The revised budget just announced has many salient points and is a better budget than the original one in dealing with the present gloomy economic situation.

The special tax relief of RM 2000 must be welcomed as it will put some much needed Ringgit  in the pockets of the middle class. As with the free 20 kg of rice to be given to hardcore poor every month.

The 3 % cut in EPF contribution by employees is more controversial, but since there is a choice for employees to opt for, it is really up to the individual wage earner to choose.

But a better way to save more money for the Rakyat is perhaps reducing GST from 6% to 4%. From April till December, the government has collected 51 billions from GST alone. That was for a period of 9 months. This is equivalent to RM 68 billion a year. Cutting 2% will probably Save the people 12 billions, which would be a much needed relief. Even with a cut of 2%, GST collected should be more than enough to cover the reduction of contribution from Petronas due to lower crude prices.

Another way is reducing further the pump price of petrol. As I have mentioned in my article Dark Clouds over the Horizon, when crude oil price was at US$60 a barrel in June last year, pump price in US was around US3.00 per gallon and in Malaysia, around RM 2.00 a liter. When crude prices fell to US$30 last month, US pump price dropped to 1.97. Going by the same rate, our pump price should be much lower around RM1.33 perhaps. Since most middle class Malaysians spend on the average a few hundred ringgit on petrol, it would go a long way to provide some relief for the cash trapped rakyat.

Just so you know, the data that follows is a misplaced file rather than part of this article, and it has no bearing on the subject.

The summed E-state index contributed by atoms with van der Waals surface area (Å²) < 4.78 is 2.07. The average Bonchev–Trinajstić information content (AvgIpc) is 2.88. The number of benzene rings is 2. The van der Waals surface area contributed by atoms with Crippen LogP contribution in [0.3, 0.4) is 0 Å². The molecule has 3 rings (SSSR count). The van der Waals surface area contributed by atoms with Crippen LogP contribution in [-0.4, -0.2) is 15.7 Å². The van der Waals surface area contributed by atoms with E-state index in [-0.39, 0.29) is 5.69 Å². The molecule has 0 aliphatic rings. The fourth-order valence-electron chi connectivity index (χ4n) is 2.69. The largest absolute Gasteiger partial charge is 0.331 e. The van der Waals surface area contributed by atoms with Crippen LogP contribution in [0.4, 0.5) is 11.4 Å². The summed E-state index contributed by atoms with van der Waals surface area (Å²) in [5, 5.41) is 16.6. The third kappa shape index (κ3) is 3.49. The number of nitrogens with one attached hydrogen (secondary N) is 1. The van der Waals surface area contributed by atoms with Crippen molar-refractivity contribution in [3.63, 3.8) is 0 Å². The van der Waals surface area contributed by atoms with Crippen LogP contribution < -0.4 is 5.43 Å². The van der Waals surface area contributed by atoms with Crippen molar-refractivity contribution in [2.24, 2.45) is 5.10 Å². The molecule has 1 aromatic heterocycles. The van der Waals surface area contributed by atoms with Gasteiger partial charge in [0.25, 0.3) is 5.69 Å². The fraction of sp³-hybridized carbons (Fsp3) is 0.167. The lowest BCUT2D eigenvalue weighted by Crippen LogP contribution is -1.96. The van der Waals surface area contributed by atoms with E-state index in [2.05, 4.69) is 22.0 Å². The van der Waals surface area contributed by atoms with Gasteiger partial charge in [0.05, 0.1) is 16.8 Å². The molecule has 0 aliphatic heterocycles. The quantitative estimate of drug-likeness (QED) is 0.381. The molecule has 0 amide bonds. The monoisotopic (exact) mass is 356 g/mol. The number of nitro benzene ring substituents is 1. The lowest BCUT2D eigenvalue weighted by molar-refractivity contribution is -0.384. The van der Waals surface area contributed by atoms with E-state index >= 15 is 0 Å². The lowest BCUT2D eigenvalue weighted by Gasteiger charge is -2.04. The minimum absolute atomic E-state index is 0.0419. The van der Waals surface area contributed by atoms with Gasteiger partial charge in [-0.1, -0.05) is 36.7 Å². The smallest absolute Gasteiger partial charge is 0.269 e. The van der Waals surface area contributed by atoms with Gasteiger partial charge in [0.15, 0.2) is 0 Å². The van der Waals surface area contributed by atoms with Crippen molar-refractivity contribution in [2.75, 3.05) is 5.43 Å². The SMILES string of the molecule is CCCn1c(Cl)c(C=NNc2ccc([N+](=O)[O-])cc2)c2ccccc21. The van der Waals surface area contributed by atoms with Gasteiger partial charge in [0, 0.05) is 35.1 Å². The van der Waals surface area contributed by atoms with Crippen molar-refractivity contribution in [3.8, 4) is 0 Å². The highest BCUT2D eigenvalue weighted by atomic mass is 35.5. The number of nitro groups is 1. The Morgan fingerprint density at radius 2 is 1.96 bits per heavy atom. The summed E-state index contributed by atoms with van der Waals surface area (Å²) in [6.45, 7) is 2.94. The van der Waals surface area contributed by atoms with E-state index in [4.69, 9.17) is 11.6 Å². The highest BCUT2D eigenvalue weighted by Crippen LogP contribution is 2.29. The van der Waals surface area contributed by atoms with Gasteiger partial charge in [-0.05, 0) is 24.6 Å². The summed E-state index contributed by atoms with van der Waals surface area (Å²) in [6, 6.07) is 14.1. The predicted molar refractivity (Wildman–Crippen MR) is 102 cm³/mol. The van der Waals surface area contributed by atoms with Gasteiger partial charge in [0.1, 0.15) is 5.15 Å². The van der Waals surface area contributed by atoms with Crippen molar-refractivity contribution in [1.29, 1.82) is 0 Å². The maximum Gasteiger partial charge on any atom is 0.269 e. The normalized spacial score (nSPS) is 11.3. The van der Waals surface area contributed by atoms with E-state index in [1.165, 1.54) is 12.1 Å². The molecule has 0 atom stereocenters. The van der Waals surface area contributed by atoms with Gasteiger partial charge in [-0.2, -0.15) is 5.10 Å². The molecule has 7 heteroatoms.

imageOil prices are tumbling, petrol should be much cheaper! ( photo courtesy of 

Yet another is the energy tariff. When oil or gas prices go up, our electricity tariff increases ( subjecting to government approval). So it is only logical that when crude prices have fallen so much, our electricity tariff should come down. This would provide relief not just to the working class, but to the industries and retail businesses  too.  Reduction in electric tariff will be an inflation damper; it would reduce the overhead and thus cheaper goods and services.

Another budget saver would be gradual reduction of our civil service. But I will save that to another post.








No time for serious work ( whack a mole 2)


MB of the rice bowl state  will be changed. It’s a foregone conclusion. In our country, it is not how good you are that matters, it is how supportive you are towards the top that is most important, and of course the bigger cable you have, the better pull you get.

That is true in  the Big Brother. It is also true in lesser parties such as MCA or Gerakan. It is even true in some corporate bodies. Opposition parties are no different, from what I have observed.